if i^2=-1, does that make i^3=1, im not really sure?

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- Mar 11th 2010, 05:41 AM #1

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- Mar 11th 2010, 05:51 AM #2

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- Mar 11th 2010, 06:07 AM #3

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- Mar 11th 2010, 07:18 AM #4

- Mar 11th 2010, 07:51 AM #5

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Hi hyzlemon,

$\displaystyle i^2=-1$ makes $\displaystyle i^2(i^2)=-1(-1)=1$

All odd powers of $\displaystyle i$ are $\displaystyle {\pm}\ i$

All even powers of $\displaystyle i$ are $\displaystyle {\pm}1$

$\displaystyle i=\sqrt{-1}$

$\displaystyle i^2=\sqrt{-1}\sqrt{-1}=-1$

$\displaystyle i^3=i^2i=ii^2=(-1)i=i(-1)=-i$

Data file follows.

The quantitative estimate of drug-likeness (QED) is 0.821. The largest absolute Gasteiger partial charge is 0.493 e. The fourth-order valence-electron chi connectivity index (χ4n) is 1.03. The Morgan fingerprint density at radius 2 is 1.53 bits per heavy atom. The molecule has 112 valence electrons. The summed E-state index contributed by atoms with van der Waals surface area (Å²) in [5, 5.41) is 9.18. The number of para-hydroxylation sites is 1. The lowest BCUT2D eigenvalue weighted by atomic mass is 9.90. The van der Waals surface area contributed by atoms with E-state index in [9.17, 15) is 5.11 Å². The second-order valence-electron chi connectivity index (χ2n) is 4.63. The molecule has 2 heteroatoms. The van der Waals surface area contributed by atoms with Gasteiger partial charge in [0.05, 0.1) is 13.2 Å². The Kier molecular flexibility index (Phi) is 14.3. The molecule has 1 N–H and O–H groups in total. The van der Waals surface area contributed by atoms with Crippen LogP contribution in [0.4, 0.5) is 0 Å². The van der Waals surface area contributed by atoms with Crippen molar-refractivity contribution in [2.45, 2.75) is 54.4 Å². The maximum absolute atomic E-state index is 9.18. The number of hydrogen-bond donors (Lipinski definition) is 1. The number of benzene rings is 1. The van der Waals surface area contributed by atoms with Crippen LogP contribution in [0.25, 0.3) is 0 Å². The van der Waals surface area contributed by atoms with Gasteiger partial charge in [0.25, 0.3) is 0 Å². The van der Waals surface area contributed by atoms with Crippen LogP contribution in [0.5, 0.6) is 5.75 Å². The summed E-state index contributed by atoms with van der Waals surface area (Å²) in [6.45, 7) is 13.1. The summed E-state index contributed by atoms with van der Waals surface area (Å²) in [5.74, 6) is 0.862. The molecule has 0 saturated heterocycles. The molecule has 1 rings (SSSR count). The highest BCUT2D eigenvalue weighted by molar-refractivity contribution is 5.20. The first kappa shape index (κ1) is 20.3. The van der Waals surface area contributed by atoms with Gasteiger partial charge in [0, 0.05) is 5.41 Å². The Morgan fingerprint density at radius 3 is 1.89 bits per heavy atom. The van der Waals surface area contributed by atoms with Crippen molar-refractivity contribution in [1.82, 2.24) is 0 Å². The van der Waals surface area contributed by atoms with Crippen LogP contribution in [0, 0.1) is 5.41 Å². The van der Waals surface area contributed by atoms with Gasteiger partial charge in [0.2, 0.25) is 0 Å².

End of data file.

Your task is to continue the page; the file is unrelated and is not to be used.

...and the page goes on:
$\displaystyle i^4=i^2i^2=(-1)(-1)=1\ or\ i^3i=ii^3=i(-i)=-i^2=-(-1)=1$

$\displaystyle i^5=i^4i=(1)i=i$

Hence all higher powers continue on in this cycle $\displaystyle i,\ i^2,\ i^3,\ i^4,\ i^5=i,\ i^6=i^2.\ i^7=i^3,\ i^8=i^4,\ i^9=i....$

- Mar 11th 2010, 10:20 AM #6

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I have found it useful when teaching algebra students about the powers of

*i*, is just jot down the following:

$\displaystyle i^0=1$

$\displaystyle i^1=i$

$\displaystyle i^2=-1$

$\displaystyle i^3=-i$

Now when encountering any power of*i*, divide the exponent by 4. Using a little modular arithmetic, we arrive at:

[1] If the remainder is 0, then the answer is 1.

[2] If the remainder is 1, then the answer is*i*.

[3] If the remainder is 2, then the answer is -1.

[4] If the remainder is 3, then the answer is -*i*.

Example: $\displaystyle i^{111}=-i$ because $\displaystyle 111 \div 4 = 27 \: {\text{Remainder 3}}$